NEWS

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January 25, 2005

Harvard fun czar points out staggering social situation

The University of Chicago may not be the only place where fun comes to die. Harvard University's recent hiring of what one Harvard paper designated "the Fun Czar" exemplifies another elite university's effort to revive its sagging social life.

The Fun Czar, a.k.a. Zac Corker, is the newest member of Harvard's administration. Only one year out of Harvard College, Corker finds himself back at his alma mater, serving time on the other side of the fence. The school's decision to pursue this unprecedented administrative position was catalyzed by a letter Corker had written to the college in which he thanked them for the exemplary education he had received, but suggested that they focus on the school's depressed social situation. Harvard responded by hiring Corker to do the job himself.

As an undergraduate, Corker served as a member of the student government. He was also recognized for the creation of the illustrious website www.hahvahdparties.com which seeks to "protect students' right to party" by listing various party loci; displaying pictures from recent gatherings; and enumerating, with scrupulous detail, the particulars of curing a hangover, unhooking a bra, and playing Beirut, among other activities.

Although Corker has crossed over from student to administration, he has not really been forced to tone down his act. Corker makes it clear that it is not his job to start the party. Rather, he helps students fulfill their desires for a better social life. "Social life is in charge of the students," said Corker, "and I certainly wouldn't have wanted my deans planning mine."

Corker encourages students to formalize their social plans by helping the administration devise party themes and scout locations, as well as by providing the necessary funding. Although most of the recent events Corker has taken part in were alcohol-free, it is not one of Corker's regulations. At the Harvard-Yale tailgate the alcohol was flowing, and, despite the dozen or so fans who were hospitalized due to alcohol-related problems, Corker and the other school officials considered the game to be a success.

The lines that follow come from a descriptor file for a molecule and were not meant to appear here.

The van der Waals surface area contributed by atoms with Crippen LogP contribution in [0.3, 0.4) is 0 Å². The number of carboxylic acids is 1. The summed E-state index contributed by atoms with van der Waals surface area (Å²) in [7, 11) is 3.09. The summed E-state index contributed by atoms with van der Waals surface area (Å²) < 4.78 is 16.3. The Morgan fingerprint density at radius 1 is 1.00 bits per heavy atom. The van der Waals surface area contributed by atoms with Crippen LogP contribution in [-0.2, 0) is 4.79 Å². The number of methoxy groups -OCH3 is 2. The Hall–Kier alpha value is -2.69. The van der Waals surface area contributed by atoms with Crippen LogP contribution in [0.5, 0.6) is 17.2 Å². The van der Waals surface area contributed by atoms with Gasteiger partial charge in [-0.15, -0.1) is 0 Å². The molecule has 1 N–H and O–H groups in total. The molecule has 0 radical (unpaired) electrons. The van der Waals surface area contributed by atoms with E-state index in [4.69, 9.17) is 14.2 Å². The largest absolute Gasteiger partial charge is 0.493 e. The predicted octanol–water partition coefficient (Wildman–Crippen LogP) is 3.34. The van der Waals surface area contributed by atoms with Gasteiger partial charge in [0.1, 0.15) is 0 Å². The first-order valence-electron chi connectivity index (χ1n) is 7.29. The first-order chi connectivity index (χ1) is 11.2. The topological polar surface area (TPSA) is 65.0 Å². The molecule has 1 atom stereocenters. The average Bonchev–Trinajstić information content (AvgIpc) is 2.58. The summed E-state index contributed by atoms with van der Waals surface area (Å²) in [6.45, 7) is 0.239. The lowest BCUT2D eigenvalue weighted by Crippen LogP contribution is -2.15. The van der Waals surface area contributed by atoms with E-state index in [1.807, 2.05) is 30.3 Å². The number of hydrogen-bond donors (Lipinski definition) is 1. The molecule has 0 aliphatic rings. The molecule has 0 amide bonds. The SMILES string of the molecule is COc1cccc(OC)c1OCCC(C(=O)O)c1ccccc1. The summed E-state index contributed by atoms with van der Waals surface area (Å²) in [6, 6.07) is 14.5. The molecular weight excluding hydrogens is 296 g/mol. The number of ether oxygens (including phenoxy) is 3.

Corker focuses on helping freshman become more at-ease and deal with the new stresses of Harvard's rigorous environment. "Freshman year can be lonely, and class leaders haven't emerged yet," Corker rationalized. Corker seeks to provide events where freshman can unwind and get to know one another without the stress or burden of planning their own party.

Even so, Corker's job is not all fun and games. Corker is barely a year older than many of the students he officiates and decades younger than the other deans. "I have to walk two sides of the fence," he explained.

Although the University of Chicago may not have its own Fun Czar, there is no doubt that both the University and its students take a great deal of initiative in the joint attempt to mitigate the U of C's stigma of being characterized as "the place where fun comes to die," "the level of hell Dante forgot," and all the other metaphors we are sick of hearing.

Organizations such as COUP (Council On University Programming) and MAB (Major Activities Board), as well as many other RSOs and ORSCA groups, aim to create a more vibrant social atmosphere for University of Chicago students.

COUP-—which plans large-scale events like Blues n' Ribs, Fall Formal, Dance Marathon, Kuvia/Kangeiko, Mardi Gras, and Summer Breeze, along with sponsoring free boat cruises—operates on a large budget provided by the University PCC fund (Programming Coordinating Council), which also includes MAB, UT, Fire Escape, WHPK and Doc. Students also cite the Panhellenic community and University sports as school organizations that contribute to a more a vibrant social atmosphere. The University also has a council called Student Life, an administrative group which aims to respond to the social needs of the student body.

Despite its numerous student groups and school councils, it is not clear if the University of Chicago would profit from a figure like Harvard's Zac Corker. Most students seem to believe that the social scene at the University of Chicago is what you make of it.

Erin Sweeney, a third-year in the College and chair of COUP, feels that it would not be necessary for the school to create a fun czar. "People can say whatever they want about the school, but it still comes down to the fact that the University has an amazing assortment of social activities and outlets for its students," Sweeney said. "If one still finds themselves bored or lacking social opportunity, then there is the entire city of Chicago waiting to be enjoyed."

Another student, Erica Cerulo, a fourth-year in the College and writer of the Maroon column "Get a Life," hypothesized that the presence of such a czar might actually be a great success: "I believe the new position at Harvard will be effective, especially because the czar is so close in age to the students," Cerulo said. "Most students don't want to be the ones in charge of planning and getting people organized. The fun czar gives students an outlet for these ideas. It puts the ideas into the hands of someone with the time and know-how to make them happen."